|One mistake and Banks is still the champ.|
Bliss dropped Banks with a string of clotheslines and hit a Glitz Flip (a knees-first standing moonsault which I'm convinced must have started out as a botch). Sasha kicked out and was immediately dropped again, this time with a sunset bomb. She escaped as the crowd began chanting for Bliss, who was climbing up to the top rope. That would be her undoing: the champion yanked her down to the mat and applied the Bank Statement for a submission victory.
The match could easily have been a throwaway affair with Bliss being sacrificed to make emphasise how dominant Banks is. By allowing her to control the pace of the match Bliss was elevated even though she lost. Banks also benefited, being portrayed as a woman savvy enough to capitalise on her opponent' sole mistake. It was another good women's championship match.
After that things went backstage for a while. We got a short Kevin Owens interview, of the sort he's been so good at for a long time. He mentioned being motivated by his family, getting over his character, acknowledged the reputation both he and Bálor have outside of WWE, getting Bálor over as a bigger threat to him than someone like Alex Riley and telling newcomers they were seeing a special match, and dropped in a disparaging remark about Bálor's face paint demon gimmick, introducing a reason for Bálor to not paint himself up for the match (needed because this was a recorded episode, not a live special, meaning there wasn't the time for Bálor to get dolled up). Then a video played recapping the debut of Owens, his short road to the title, and Bálor's victory in the number one contender tournament. It was a nice piece of work.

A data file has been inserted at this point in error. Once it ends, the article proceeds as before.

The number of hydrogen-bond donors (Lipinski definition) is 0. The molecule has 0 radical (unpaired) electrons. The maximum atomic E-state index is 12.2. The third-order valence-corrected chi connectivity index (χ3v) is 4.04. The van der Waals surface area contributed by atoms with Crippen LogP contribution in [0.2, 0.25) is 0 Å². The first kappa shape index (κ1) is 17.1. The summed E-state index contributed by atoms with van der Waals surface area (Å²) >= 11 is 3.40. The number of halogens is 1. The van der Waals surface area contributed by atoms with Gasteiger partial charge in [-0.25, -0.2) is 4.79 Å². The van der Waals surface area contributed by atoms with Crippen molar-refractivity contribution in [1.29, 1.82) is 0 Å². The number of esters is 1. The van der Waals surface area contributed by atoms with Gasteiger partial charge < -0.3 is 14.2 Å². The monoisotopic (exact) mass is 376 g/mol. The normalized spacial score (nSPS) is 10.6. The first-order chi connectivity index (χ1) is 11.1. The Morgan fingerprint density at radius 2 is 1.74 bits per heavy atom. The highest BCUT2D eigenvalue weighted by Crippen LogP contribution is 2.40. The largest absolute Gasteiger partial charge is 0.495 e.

That was followed by an exchange between Emma and Bayley. Emma again tried to turn Bayley to her way of thinking, telling her a lack of aggression had caused her to lose to Becky Lynch and that the crowd won't get her where she wants to be. It's a clever use of Emma's return to NXT after a failed run on the main roster. Which is WWE's own fault for introducing her in such a haphazard fashion but it's nice to see them at least using it for what looks like a promising story here.